44. Intellectual Disability, Choice, and Relational Ethics.Henry Somers-Hall - 2017 - Philosophy, Psychiatry, and Psychology 24 (4):377-380.
    In ‘Liberal individualism and Deleuzean Relationality,’ Clegg, Murphy, and Almack argue that the ability to choose has become something of a dogma in the management of intellectual disability, and one that sits badly with the heterogeneity of those with intellectual disabilities. They argue for a move away from choice as the primary ethical category to an ethics of relationality, following from the work of Deleuze and Guattari, to offer a more nuanced and stable form of care. In this commentary, I (...)
    Remove from this list   Direct download (3 more)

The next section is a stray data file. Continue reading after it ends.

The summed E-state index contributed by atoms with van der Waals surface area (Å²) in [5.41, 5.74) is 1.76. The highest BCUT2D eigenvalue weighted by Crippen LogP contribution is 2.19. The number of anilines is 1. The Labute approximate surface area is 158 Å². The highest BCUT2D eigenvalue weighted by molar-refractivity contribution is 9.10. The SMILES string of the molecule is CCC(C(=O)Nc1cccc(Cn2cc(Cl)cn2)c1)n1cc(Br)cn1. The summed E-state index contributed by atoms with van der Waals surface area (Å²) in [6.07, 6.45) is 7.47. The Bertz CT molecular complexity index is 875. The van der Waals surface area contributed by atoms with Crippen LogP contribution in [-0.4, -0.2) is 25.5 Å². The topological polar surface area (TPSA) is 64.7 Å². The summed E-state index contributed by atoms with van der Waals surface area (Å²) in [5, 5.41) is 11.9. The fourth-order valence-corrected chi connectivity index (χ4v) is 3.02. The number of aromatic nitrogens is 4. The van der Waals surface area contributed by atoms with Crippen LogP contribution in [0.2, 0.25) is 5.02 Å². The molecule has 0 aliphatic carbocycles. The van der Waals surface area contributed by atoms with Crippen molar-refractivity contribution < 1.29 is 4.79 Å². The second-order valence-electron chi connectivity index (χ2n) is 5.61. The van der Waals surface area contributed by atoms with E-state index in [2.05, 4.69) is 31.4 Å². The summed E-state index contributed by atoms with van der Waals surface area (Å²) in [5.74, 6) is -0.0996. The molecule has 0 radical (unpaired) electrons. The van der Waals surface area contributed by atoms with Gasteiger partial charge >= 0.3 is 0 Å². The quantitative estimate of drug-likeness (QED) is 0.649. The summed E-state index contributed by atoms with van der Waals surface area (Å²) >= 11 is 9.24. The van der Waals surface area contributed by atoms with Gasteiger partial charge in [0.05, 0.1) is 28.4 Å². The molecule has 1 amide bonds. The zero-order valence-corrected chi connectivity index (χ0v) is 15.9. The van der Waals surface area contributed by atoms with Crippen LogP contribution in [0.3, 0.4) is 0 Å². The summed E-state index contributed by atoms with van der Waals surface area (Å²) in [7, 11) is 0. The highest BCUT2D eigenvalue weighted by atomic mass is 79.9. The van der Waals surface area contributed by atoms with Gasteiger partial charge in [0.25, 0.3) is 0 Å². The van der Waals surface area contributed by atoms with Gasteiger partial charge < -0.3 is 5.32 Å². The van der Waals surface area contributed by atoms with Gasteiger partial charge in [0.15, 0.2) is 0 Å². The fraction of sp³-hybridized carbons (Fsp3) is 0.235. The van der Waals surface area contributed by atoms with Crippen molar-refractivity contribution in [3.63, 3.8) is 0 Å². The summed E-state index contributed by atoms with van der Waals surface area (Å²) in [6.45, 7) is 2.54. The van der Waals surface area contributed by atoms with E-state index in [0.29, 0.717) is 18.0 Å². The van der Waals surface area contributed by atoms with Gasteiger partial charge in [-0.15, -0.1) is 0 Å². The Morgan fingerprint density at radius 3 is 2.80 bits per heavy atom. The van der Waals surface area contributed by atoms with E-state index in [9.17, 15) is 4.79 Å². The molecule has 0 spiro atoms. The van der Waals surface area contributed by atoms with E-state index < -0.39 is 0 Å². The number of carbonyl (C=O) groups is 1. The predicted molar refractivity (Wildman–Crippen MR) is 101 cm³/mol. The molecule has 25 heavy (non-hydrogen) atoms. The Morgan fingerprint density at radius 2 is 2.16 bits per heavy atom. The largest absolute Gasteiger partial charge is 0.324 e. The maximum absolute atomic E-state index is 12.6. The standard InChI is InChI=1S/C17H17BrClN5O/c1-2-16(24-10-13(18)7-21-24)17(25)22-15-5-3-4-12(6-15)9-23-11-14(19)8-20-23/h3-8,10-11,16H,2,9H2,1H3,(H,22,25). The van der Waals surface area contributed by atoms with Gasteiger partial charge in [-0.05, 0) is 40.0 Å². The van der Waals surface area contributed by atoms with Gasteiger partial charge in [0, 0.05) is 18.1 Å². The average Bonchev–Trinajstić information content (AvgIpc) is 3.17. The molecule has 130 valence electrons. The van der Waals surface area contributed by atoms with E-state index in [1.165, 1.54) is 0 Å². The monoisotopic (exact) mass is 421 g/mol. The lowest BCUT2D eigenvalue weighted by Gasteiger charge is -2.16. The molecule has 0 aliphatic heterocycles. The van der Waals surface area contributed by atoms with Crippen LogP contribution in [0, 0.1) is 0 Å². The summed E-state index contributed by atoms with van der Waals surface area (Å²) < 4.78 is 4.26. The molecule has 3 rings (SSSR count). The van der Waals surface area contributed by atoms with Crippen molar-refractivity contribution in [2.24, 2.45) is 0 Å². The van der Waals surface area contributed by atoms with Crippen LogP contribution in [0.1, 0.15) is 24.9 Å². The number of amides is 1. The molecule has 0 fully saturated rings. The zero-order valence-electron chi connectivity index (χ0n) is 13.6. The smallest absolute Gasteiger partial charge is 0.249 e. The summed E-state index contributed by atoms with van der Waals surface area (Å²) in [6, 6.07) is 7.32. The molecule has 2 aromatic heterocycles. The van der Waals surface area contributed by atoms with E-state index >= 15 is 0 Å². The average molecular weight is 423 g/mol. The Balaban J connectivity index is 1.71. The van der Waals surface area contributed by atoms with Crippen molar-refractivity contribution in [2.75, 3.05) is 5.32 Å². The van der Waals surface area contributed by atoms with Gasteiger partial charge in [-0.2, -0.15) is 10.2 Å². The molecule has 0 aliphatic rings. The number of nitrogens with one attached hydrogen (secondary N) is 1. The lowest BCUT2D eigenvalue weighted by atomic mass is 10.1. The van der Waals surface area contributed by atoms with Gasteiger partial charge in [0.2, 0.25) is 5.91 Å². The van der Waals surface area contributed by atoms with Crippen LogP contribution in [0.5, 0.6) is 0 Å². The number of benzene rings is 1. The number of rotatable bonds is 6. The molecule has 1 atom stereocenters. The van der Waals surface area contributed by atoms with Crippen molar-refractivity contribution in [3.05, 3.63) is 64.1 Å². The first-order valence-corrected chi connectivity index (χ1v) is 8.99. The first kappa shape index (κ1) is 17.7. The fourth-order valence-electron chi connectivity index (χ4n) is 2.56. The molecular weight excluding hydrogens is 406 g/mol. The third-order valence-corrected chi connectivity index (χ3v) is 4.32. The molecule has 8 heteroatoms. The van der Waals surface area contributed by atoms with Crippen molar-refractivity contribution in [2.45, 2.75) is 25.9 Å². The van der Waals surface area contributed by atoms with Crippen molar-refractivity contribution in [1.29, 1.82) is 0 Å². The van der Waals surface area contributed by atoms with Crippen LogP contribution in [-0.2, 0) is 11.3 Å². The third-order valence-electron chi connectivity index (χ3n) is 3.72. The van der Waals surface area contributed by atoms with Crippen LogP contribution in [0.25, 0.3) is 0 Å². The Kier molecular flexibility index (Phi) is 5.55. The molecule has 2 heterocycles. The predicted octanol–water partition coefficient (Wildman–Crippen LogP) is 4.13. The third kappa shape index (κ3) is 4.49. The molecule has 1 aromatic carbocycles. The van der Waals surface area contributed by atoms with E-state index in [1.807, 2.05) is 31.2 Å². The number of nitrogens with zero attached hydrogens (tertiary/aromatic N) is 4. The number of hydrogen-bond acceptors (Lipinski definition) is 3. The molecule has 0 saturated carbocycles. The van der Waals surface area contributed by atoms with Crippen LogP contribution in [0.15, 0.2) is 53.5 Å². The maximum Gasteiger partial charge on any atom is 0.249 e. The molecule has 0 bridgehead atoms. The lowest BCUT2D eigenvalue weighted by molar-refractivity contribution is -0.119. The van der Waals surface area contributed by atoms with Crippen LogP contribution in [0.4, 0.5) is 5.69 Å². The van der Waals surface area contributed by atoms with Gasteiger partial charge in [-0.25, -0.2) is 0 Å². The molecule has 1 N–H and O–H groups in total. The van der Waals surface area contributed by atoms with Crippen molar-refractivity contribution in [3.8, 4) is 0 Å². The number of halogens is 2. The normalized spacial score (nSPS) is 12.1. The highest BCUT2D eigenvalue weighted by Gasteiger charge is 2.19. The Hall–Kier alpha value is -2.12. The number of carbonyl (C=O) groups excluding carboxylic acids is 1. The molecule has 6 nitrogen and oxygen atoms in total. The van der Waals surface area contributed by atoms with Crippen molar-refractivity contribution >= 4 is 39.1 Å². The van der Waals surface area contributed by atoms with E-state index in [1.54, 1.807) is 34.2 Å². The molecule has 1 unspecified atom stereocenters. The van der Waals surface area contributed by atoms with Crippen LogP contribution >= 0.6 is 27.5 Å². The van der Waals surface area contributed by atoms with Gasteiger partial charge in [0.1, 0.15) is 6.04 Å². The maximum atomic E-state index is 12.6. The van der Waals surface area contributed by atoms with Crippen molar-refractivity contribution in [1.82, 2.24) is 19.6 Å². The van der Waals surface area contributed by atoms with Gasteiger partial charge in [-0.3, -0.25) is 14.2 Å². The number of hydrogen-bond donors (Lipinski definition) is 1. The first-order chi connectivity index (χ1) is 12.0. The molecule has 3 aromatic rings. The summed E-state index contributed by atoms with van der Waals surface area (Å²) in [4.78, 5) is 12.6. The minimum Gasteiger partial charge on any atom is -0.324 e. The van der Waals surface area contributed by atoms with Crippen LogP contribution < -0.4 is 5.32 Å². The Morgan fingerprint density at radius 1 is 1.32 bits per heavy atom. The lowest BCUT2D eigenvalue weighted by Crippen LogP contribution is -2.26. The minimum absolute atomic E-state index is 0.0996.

Export citation  
     
    Bookmark  
  45. The Concept of Equality in Aristotle's Moral and Political Philosophy.Charilaos Platanakis - 2006 - Dissertation, Cambridge
    Many scholars have suggested that Aristotle’s famous aphorism ‘treat equals equally, unequals unequally’ is a formal, and thus impractical, theory of equality. This dissertation aims to criticise the popular view that Aristotle’s theory of equality is purely formal and to develop and defend an interpretation which will pay attention to the substantive elements. The first chapter argues that Aristotle provides us with a spectrum from formal to substantive equality. At the formal end, we have the abstract principles of formal fairness (...)
    Remove from this list   Direct download  
     
    Export citation  
     
    Bookmark  
  46. How Could Aristotle Defend the Self-Sufficiency of Political Life While Claiming the Superiority of Contemplative Life?Serdar Tekin - 2016 - Kilikya Felsefe Dergisi / Cilicia Journal of Philosophy 3 (3):13-26.